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  • Metropolitan Songs and Songsters:Ephemerality in the World City
  • Ian Newman (bio) and Gillian Russell (bio)


this special issue on "song and the city" attempts to open up the category of song for the study of the Romantic period by detaching it from associations with bards and minstrels and placing it within an urban context.1 One of our ambitions is to uncouple song from its near cognate, ballad—a term that has proven fertile ground for the discussion of literary Romanticism and its embrace of the popular, but one whose complex associations, including those of the popular itself, have become increasingly intractable. Our focus on song rather than ballads is, as we will discuss, partly an attempt to expand the purview of what gets included in discussions of popular literature, while also recognizing the global systems of commerce and imperialism that helped disseminate cultural products such as songs and other forms of literature.2 The relationship of songs to these systems, the essays in this special issue will argue, constituted a distinctive aspect of metropolitan culture in the Romantic period.

By metropolitan we mean primarily London—and, as James Chandler and Kevin Gilmartin have pointed out, by the turn of the 19th century, London was well established as a world city. In 1800 London housed nearly a million inhabitants, the largest city in Europe, with a population double that of Paris. In the next fifty years London's population doubled, despite death rates exceeding birth rates. It grew, that is, because of the vast movement of bodies to London from elsewhere.3 What resulted was a new form of [End Page 429] urban life, characterized by a fractious cosmopolitanism and a dizzying modernity. To contemporary writers, London was indescribable and cacophonous; a modern Babylon that was everywhere and nowhere.4 While other urban contexts are important in the history of song—the capitals of Edinburgh and Dublin as well as industrial towns such as Birmingham, Manchester, and Sheffield—London was unique in that its cultural representations continually insisted on its worldliness. Romantic London was a city that defined itself through its contact with distant others.

London was also a city that understood itself through a particular relationship to song. Writers describing the metropolis defined the era as "this song singing Age."5 People living there in the late eighteenth and early nineteenth centuries recognized that they were part of a robust culture of song. Song emanated from churches, palaces, theaters, private drawing rooms, pleasure gardens, taverns, alehouses, brothels, boats, ships, carriages, markets, fairs, and streets. Until this basic fact has been more thoroughly digested, we cannot hope to fully understand what, for example, William Blake meant by naming his most famous collections "Songs of Innocence and Experience," or what John Keats meant by talking about his relationship with George Felton Matthew as a "Brotherhood in Song." Until we have apprehended the culture of song in the period, we cannot hope to understand any of the many references to poetry as song in the Romantic period, which have become so familiar as to be almost invisible.6 Nor for that matter will we be able to fully appreciate the scenes of singing in the novels of Jane Austen or Frances Burney, or the social function of song as it appears in the countless comic afterpieces performed in London theaters, or—in a different mode—the riotous presence of song in works such as Pierce Egan's Life in London (1820).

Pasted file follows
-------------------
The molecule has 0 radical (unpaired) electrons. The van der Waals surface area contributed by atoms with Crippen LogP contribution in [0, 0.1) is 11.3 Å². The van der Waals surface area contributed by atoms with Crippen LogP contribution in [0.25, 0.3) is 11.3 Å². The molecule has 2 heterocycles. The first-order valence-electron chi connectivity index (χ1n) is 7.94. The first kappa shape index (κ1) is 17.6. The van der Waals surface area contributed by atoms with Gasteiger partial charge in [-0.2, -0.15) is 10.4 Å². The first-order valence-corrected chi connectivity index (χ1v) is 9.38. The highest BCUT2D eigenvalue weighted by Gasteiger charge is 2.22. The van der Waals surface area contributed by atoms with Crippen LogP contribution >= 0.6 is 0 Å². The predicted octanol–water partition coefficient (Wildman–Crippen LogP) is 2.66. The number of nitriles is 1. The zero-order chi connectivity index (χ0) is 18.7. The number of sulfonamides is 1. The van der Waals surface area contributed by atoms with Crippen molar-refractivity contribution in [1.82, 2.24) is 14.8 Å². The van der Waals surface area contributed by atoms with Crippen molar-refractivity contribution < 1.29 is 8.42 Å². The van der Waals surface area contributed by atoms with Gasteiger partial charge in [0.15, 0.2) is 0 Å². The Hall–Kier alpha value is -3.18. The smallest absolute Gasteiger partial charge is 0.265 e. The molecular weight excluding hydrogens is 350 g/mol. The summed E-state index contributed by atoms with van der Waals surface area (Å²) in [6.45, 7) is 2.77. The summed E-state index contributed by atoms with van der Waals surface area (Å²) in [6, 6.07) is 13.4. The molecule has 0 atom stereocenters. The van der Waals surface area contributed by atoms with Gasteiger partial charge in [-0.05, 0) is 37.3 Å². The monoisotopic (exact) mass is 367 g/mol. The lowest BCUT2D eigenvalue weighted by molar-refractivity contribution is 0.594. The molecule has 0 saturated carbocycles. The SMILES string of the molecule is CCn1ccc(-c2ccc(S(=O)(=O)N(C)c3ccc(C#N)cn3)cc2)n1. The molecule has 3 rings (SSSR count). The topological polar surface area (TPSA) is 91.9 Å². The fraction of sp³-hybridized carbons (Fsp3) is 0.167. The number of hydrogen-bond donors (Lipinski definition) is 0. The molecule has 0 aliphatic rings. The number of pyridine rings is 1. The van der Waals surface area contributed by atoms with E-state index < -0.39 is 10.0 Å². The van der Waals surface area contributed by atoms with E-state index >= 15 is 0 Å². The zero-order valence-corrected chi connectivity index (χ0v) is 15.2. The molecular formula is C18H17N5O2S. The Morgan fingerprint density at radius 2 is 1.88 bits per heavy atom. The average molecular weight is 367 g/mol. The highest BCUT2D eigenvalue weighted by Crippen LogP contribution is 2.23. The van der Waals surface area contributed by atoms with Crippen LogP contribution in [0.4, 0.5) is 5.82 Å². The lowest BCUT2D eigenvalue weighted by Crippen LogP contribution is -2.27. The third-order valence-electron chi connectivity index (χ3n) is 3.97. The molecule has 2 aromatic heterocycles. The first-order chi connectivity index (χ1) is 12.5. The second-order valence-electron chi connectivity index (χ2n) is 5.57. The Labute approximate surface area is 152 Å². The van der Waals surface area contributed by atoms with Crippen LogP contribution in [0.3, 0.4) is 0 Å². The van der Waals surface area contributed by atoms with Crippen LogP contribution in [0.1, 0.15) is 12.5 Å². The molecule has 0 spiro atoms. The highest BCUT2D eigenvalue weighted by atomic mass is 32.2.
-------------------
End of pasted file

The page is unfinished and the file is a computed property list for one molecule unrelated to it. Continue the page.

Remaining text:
In much scholarship of the period, particularly literary scholarship, song has tended to become subsumed into the category of ballad. And indeed, the relationship between the ballad and Romantic poetry has been the subject of frequent and lively interrogation, most notably with book-length studies by Steve Newman, and Maureen N. McLane devoted to the subject.7 It has frequently been observed that the ballad, operating just outside [End Page 430] the domain of the legitimately literary, has helped constitute the study of literature as a discipline, demarcating lines of inclusion and exclusion in often productive ways. Scholars have noted that Francis James Child, the first professor of English (as opposed to belles lettres) at Harvard, is best...


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pp. 429-449
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